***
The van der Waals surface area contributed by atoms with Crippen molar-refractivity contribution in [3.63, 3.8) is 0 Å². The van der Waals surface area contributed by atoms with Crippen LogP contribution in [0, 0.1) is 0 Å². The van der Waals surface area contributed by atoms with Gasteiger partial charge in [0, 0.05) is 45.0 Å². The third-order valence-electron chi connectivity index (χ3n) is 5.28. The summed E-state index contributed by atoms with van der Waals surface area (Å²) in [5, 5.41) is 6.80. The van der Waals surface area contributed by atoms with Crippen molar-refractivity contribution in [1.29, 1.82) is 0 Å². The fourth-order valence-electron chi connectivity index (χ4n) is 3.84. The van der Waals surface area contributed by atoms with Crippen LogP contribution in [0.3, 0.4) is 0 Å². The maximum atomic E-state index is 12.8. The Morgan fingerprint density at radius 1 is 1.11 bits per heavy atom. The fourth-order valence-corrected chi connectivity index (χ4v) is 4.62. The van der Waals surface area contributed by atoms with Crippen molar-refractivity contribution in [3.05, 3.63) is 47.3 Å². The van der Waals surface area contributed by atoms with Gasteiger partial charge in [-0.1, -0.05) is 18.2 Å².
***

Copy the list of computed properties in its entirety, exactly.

The van der Waals surface area contributed by atoms with Crippen molar-refractivity contribution in [3.63, 3.8) is 0 Å². The van der Waals surface area contributed by atoms with Crippen LogP contribution in [0, 0.1) is 0 Å². The van der Waals surface area contributed by atoms with Gasteiger partial charge in [0, 0.05) is 45.0 Å². The third-order valence-electron chi connectivity index (χ3n) is 5.28. The summed E-state index contributed by atoms with van der Waals surface area (Å²) in [5, 5.41) is 6.80. The van der Waals surface area contributed by atoms with Crippen molar-refractivity contribution in [1.29, 1.82) is 0 Å². The fourth-order valence-electron chi connectivity index (χ4n) is 3.84. The van der Waals surface area contributed by atoms with Crippen LogP contribution in [0.3, 0.4) is 0 Å². The maximum atomic E-state index is 12.8. The Morgan fingerprint density at radius 1 is 1.11 bits per heavy atom. The fourth-order valence-corrected chi connectivity index (χ4v) is 4.62. The van der Waals surface area contributed by atoms with Crippen molar-refractivity contribution in [3.05, 3.63) is 47.3 Å². The van der Waals surface area contributed by atoms with Gasteiger partial charge in [-0.1, -0.05) is 18.2 Å².